The characters
This is probably the most difficult part of remaking this game — of remaking anything, really. When you think of any book that was made into a movie, and fans of the book hate it, it’s almost always stemming from some grievous misrepresentation among the characters. When characters are not fully defined human people, and you do that imaginative work of defining them fully, it becomes really hard to kill off the character you’ve created in your mind in favor of the fuller version with which you are now presented. I’ve already given up with this series, through his representation in Advent Children, and then Kingdom Hearts, and ultimately this game, the contention I have that Cloud simply doesn’t talk like that. Sephiroth neither. Those are big things. I’m lost on both counts. And don’t ask me to do an impression of how they’re supposed to sound because I won’t do it right either. I worry for these characters, that I won’t be there to perfect every inflection in their words, to apply the correct tone to their dialogue, add the right amount of desperation in their voice in critical moments, et cetera. In order to get this right, Square Enix needed to employ the most ruthless voice acting direction in video game history. Through merely the demo section, with two main characters and three minor characters (who figure to have more major roles, however, if the game expands itself the way it purports to), this appears to be an area in which the game will get a passing grade that is not an A. There are some highlights, like Barrett and Cloud developing a dynamic that works well, and also lowlights, like Wedge feeling unpolished (he’s voiced by Matt Jones a.k.a. Badger from Breaking Bad, so I’m not giving up hope yet) and Jessie feeling overwrought. Furthermore, all I can say is I hope that Barrett, a character evoking an African-American dialect and persona, was written and conceptualized with black people in the room, in the conversation. I always viewed him as an authentic character; there are steps you have to take to do that now, and I hope they were taken.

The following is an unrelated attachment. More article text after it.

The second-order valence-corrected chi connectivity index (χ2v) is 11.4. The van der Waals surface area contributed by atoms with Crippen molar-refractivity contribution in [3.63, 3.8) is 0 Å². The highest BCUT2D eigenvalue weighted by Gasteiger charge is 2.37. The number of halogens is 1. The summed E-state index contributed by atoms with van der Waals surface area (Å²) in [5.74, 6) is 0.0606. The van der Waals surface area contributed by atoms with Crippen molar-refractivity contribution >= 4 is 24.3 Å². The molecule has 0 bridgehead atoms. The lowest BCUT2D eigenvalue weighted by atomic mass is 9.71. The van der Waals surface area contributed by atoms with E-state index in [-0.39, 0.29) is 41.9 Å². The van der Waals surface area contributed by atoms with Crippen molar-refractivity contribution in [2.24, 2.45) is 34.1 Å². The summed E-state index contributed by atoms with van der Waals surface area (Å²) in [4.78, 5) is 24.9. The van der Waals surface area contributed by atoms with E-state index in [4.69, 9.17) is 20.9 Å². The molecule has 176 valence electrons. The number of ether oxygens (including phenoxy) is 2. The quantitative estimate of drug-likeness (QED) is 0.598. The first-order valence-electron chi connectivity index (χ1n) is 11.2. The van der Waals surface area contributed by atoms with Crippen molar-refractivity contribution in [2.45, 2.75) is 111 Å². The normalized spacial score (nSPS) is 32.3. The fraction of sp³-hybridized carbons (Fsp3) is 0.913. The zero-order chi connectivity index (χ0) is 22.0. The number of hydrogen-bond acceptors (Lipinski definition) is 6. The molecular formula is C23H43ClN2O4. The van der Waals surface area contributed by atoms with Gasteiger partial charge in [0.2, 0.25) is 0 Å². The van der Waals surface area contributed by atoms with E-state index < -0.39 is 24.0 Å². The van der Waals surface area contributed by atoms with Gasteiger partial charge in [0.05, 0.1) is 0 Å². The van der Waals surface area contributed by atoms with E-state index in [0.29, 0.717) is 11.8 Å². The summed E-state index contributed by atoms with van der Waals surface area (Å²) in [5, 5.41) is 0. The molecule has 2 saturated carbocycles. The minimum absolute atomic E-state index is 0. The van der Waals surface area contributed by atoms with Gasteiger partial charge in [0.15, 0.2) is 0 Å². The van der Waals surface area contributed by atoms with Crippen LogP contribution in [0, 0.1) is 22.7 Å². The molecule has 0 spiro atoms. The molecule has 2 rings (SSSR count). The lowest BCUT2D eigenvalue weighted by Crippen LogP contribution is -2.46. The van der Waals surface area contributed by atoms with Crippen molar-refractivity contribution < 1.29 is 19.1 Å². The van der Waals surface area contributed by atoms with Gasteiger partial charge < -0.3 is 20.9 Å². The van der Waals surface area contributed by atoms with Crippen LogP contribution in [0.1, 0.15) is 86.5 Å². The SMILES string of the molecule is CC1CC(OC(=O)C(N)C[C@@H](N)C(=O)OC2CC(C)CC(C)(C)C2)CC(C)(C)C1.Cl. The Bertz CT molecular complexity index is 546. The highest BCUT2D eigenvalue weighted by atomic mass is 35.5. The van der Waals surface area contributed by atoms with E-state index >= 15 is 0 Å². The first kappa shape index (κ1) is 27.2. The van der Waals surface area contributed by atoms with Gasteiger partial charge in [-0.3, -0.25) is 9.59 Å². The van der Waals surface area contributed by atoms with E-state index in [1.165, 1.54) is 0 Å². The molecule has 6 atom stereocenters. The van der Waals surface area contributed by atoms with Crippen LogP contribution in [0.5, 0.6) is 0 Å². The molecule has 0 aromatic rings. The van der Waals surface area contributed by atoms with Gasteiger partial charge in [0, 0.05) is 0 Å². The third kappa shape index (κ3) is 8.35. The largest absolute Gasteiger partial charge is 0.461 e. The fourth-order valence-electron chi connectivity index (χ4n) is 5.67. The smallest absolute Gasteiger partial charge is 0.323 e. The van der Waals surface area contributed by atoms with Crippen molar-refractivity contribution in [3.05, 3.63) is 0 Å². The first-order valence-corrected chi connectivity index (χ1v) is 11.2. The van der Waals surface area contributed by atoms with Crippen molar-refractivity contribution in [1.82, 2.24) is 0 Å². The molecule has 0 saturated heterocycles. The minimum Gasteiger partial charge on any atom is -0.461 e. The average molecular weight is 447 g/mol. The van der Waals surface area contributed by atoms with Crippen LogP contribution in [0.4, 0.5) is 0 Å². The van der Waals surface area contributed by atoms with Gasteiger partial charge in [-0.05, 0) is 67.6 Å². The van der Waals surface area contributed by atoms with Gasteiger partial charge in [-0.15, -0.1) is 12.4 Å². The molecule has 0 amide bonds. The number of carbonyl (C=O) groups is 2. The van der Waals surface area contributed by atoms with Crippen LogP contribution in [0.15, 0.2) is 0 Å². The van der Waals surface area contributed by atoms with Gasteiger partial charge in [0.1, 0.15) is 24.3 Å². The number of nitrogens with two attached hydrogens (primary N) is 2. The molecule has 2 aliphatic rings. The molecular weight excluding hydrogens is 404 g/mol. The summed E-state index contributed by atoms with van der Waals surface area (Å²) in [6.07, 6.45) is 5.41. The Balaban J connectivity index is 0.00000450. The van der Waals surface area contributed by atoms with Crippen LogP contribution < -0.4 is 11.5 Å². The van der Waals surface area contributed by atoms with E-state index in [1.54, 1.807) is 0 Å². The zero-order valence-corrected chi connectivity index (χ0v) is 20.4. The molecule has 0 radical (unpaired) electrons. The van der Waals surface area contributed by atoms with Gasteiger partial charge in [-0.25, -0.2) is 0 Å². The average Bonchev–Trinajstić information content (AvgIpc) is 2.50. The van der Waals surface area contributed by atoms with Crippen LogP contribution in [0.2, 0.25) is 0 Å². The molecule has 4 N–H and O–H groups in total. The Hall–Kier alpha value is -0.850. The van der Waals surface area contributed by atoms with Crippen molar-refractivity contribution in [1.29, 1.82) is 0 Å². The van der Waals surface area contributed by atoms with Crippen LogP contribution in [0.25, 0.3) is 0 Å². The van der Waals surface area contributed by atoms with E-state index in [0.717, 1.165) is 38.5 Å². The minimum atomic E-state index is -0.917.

Again, what are we looking for? What’s required for an A? There’s no need to alter what worked. The characters should feel the same, they should act the same, they should try to bring out what was evident in the pixelated world of 1997. Somehow, in those few hours of relevance before they were killed off, I knew that Wedge was unsure of himself and in need of validation, Biggs was content to spend the rest of his life doing whatever his friends wanted to do, and Jessie had an insatiable thirst for more than her life in the slums of Midgar had to offer. Really, it feels like Squaresoft lucked into these characters to some extent, or that I helped them by imagining the rest of their stories. In high-definition, with full voice-acting, there’s no help. They have to realize what they created and then get it exactly right. They won’t. It will be an area of frustration, but you can see why.

The setting
This is one of the lower-stakes areas but early returns aren’t very promising. The direction here is obvious: Make Midgar bigger, then presumably the rest of the world after that. One-house towns never seemed to be the fully-realized version of what Square was going for, and there’s a lot of potential in expansion. My worry, though, is that we’re going to see the wrong kind of enlargement, executed out of obligation and without purpose. Yes, the size of Midgar would feel more real, and bigger is what the original had in mind. But what fills those spaces is just as important. There’s a key difference between being large and being massive: substance. If Midgar is just large, colored in the lazy way — with one-dimensional sidequests, and the people who offer them — then it will add width and not depth to the game. This is where expansion has to be coupled with risktaking in order to make Midgar massive. Where is Marlene’s preschool? Who actually goes to the church Aerith gardens? What types of effort are they putting on to repair the building? Who are Elmyra’s neighbors? And no, none of these people want you to go talk to someone else or fight some menace to acquire something for them. Think of something else.

We haven’t had the chance to explore Midgar, the city, yet. We’ve just explored reactor 1. I have to say, there were a lot of redundant setpieces that seemed purposeless and not fleshed out. There don’t need to be smashable boxes. We can honestly get by without them. Midgar pulled off being massive without copy-pasting nonsense in 1997. The task is different now, yes; well, you’ve had 23 years to figure out what composes that depth. There had better be something there.

The plot